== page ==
Hence a total service model means that you could have customers paying very different rates for adjacent rooms in the same hotel. One may simply want a good bed for six to eight hours sleep and a place to hang their clothes. Their neighbor may be looking to really embed themselves in a room for a few days and have a totally immersive environment. Of course there will always be customers who just want the standard offering, but there will also be this growing group who want this more personalized approach - selecting and paying for the elements they want. Expectations around personalization are high - 86% believe that 'By 2020, personalization will have been embraced wholeheartedly by the sector and that 'customers will have the ability to choose the size of room, type of bed, amenities, audio-visual facilities, business equipment, etc. on booking and pay accordingly'.

Clearly there are concerns over the cost of moving to personalized service model and whether customers would bear the cost. The research suggests the demand will exist - with 92% agreeing that 'In a highly automated world, there will be a range of customers at every price point who are willing to pay for personal service'.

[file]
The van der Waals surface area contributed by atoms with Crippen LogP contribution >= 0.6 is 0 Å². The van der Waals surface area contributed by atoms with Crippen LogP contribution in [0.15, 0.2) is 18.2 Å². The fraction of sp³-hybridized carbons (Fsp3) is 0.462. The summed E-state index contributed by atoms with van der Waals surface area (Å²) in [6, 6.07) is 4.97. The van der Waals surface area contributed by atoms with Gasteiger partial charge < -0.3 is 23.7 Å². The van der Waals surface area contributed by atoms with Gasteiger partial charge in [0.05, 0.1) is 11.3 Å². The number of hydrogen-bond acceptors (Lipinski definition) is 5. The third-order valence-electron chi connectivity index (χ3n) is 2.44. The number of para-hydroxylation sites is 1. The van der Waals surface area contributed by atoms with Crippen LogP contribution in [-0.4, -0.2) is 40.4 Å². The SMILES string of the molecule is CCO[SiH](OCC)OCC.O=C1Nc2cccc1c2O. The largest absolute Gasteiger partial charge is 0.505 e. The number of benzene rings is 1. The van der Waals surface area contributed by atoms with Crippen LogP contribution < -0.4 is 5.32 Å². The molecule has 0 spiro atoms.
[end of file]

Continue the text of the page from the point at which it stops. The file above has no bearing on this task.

Technology will also allow us to transform the future guest experience. In the next few years we can expect to see augmented reality, room environment management systems and service robots become commonplace as guests demand even greater personalization, increased comfort and more innovative experiences. As we look to 2020, we will have to consider innovations such as intelligent furniture, personalized nutrition and responsive technologies that understand our cognitive functions.

The key to success in personalization lies in really engaging the customer through genuine dialogue about service improvement. We can have these dialogues during their stay, via open innovation processes, and by paying close attention to what's being said by guests on social media forums.

Beyond Hotels - The Rise of Virtual Experiences